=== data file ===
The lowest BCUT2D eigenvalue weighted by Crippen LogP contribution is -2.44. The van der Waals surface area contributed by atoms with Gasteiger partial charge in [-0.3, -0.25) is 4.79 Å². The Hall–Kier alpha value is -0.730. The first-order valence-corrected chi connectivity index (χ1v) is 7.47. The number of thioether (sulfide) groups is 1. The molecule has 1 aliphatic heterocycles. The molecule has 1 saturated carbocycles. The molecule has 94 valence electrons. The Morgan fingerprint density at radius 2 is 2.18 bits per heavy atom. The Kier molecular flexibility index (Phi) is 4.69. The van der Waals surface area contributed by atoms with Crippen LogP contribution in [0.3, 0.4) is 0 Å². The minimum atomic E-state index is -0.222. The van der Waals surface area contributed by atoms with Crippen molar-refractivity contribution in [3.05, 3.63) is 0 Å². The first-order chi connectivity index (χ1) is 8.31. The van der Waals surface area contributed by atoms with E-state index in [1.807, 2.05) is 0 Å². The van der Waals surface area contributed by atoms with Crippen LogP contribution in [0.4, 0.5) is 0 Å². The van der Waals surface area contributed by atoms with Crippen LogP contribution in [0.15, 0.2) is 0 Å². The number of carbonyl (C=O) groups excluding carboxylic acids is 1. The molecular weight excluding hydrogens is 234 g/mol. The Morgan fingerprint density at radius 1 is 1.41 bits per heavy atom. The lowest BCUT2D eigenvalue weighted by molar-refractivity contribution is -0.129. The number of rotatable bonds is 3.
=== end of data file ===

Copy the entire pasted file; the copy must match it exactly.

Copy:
The lowest BCUT2D eigenvalue weighted by Crippen LogP contribution is -2.44. The van der Waals surface area contributed by atoms with Gasteiger partial charge in [-0.3, -0.25) is 4.79 Å². The Hall–Kier alpha value is -0.730. The first-order valence-corrected chi connectivity index (χ1v) is 7.47. The number of thioether (sulfide) groups is 1. The molecule has 1 aliphatic heterocycles. The molecule has 1 saturated carbocycles. The molecule has 94 valence electrons. The Morgan fingerprint density at radius 2 is 2.18 bits per heavy atom. The Kier molecular flexibility index (Phi) is 4.69. The van der Waals surface area contributed by atoms with Crippen LogP contribution in [0.3, 0.4) is 0 Å². The minimum atomic E-state index is -0.222. The van der Waals surface area contributed by atoms with Crippen molar-refractivity contribution in [3.05, 3.63) is 0 Å². The first-order chi connectivity index (χ1) is 8.31. The van der Waals surface area contributed by atoms with E-state index in [1.807, 2.05) is 0 Å². The van der Waals surface area contributed by atoms with Crippen LogP contribution in [0.4, 0.5) is 0 Å². The van der Waals surface area contributed by atoms with Crippen LogP contribution in [0.15, 0.2) is 0 Å². The number of carbonyl (C=O) groups excluding carboxylic acids is 1. The molecular weight excluding hydrogens is 234 g/mol. The Morgan fingerprint density at radius 1 is 1.41 bits per heavy atom. The lowest BCUT2D eigenvalue weighted by molar-refractivity contribution is -0.129. The number of rotatable bonds is 3.